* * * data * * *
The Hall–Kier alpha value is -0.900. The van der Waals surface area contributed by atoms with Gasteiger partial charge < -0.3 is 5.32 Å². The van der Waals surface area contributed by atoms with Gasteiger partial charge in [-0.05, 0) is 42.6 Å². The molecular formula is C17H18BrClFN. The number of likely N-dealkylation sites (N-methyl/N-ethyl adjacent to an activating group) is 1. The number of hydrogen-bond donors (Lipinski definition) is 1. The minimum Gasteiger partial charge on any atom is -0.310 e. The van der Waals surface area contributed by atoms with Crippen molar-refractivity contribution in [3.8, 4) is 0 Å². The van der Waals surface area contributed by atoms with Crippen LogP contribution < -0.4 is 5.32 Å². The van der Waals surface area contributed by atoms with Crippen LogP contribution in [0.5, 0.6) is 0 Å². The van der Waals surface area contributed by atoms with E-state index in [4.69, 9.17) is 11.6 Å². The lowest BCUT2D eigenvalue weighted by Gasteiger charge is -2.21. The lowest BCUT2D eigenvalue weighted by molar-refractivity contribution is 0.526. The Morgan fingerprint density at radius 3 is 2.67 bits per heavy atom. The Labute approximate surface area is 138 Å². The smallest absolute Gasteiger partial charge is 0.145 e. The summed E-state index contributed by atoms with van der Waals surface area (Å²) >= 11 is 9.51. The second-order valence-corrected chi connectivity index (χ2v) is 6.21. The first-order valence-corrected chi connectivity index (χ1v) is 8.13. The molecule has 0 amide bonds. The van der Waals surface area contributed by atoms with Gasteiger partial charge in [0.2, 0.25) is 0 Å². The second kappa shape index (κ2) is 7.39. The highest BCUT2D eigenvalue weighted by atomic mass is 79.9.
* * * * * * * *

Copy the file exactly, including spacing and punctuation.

The Hall–Kier alpha value is -0.900. The van der Waals surface area contributed by atoms with Gasteiger partial charge < -0.3 is 5.32 Å². The van der Waals surface area contributed by atoms with Gasteiger partial charge in [-0.05, 0) is 42.6 Å². The molecular formula is C17H18BrClFN. The number of likely N-dealkylation sites (N-methyl/N-ethyl adjacent to an activating group) is 1. The number of hydrogen-bond donors (Lipinski definition) is 1. The minimum Gasteiger partial charge on any atom is -0.310 e. The van der Waals surface area contributed by atoms with Crippen molar-refractivity contribution in [3.8, 4) is 0 Å². The van der Waals surface area contributed by atoms with Crippen LogP contribution < -0.4 is 5.32 Å². The van der Waals surface area contributed by atoms with Crippen LogP contribution in [0.5, 0.6) is 0 Å². The van der Waals surface area contributed by atoms with E-state index in [4.69, 9.17) is 11.6 Å². The lowest BCUT2D eigenvalue weighted by Gasteiger charge is -2.21. The lowest BCUT2D eigenvalue weighted by molar-refractivity contribution is 0.526. The Morgan fingerprint density at radius 3 is 2.67 bits per heavy atom. The Labute approximate surface area is 138 Å². The smallest absolute Gasteiger partial charge is 0.145 e. The summed E-state index contributed by atoms with van der Waals surface area (Å²) >= 11 is 9.51. The second-order valence-corrected chi connectivity index (χ2v) is 6.21. The first-order valence-corrected chi connectivity index (χ1v) is 8.13. The molecule has 0 amide bonds. The van der Waals surface area contributed by atoms with Gasteiger partial charge in [0.2, 0.25) is 0 Å². The second kappa shape index (κ2) is 7.39. The highest BCUT2D eigenvalue weighted by atomic mass is 79.9.